It’s pretty much impossible to argue that Sacha Baron Cohen’s Bruno isn’t funny. The reviews have been pretty favorable, but it’s my guess that if you found the most negative critic of Baron Cohen’s “if you weren’t uncomfortable at some point then you aren’t human” follow-up to his hit movie Borat and somehow went back in time and filmed this reviewer as he watched it, you’d certainly catch him laughing his way all the way to his irate disapproval. Had he still been alive, Jerry Falwell would have marched out of the movie theater in non-stop hysterics even as he dialed up his friends at the FCC trying to get the film banned.
When we stop laughing, it's perhaps time to ask ourselves the following: Is Baron Cohen a genius satirist or has he just been rewarded for being the first person in history to out-smut John Waters? I lean towards satirist, but one truly has to admit that Baron Cohen’s empire has largely been built on the recognition that most Americans start acting like three-year-olds when a penis is introduced into the equation. For the most part, this feature of the male anatomy has been pretty much kept under wraps. Kevin Bacon showed a glimpse of his for maybe a half a second in Wild Things, and even that was a big deal. If a woman pulls out a breast on a local bus, it’s the start of a party. If a man pulls out his penis, it’s time to call 911.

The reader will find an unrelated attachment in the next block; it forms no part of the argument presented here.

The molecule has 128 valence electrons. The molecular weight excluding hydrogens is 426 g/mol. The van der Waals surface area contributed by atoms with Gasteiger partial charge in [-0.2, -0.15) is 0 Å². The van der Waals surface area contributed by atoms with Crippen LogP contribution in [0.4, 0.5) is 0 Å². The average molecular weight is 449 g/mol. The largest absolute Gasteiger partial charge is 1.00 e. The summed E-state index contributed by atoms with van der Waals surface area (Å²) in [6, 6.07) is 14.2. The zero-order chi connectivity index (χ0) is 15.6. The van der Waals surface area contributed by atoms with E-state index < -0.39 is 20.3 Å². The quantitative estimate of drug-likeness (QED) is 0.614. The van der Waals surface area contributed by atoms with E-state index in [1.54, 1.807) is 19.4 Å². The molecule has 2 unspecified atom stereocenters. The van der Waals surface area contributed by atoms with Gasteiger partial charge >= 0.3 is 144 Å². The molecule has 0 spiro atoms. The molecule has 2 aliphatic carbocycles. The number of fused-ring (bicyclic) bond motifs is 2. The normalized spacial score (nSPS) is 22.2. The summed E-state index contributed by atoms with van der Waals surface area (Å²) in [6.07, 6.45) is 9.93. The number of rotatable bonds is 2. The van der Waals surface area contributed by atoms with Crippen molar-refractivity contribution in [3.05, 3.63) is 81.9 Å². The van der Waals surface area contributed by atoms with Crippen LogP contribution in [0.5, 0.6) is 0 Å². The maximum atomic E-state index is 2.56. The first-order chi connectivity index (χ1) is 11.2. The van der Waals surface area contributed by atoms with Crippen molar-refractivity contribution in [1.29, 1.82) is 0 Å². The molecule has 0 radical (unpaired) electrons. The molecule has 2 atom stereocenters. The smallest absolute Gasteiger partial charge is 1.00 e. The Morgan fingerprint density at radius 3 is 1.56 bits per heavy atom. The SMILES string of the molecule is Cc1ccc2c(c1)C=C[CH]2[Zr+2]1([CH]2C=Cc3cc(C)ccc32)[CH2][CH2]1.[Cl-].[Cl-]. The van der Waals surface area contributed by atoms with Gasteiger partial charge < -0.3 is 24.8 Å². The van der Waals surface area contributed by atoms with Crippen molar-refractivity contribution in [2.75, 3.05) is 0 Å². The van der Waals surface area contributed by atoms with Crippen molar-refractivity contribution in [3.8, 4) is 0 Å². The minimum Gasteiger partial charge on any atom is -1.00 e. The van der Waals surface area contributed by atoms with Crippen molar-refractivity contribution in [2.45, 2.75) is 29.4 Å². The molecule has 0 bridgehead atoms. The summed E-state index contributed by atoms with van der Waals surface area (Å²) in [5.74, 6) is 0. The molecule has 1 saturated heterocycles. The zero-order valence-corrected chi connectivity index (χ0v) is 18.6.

It’s hard to gauge whether Bruno should be viewed as a statement supporting homosexuality or a prime example of blatantly homophobic stereotyping — mostly because it’s so clearly both. There’s a large portion of society that finds the notion of two men rolling around on top of each other incredibly hilarious. You could argue that the laughter is there to cover up some unseemly, secret leanings, but I find it mostly true that there are tons of straight males out there with absolutely no problems with homosexuality who find nothing funnier than the notion of men having sex with other men. Toss in a midget and a bunch of sexual gags that make Benny Hill seem sophisticated and there you are, laughing and praying that you don't some day wind up in hell as a result. Howard Stern has made a small fortune mining this territory, and is extremely popular within the gay community for two reasons: he’s always spoken out in favor of gay issues, and the gay community has, for the most part, an appreciative camp sense of humor about itself.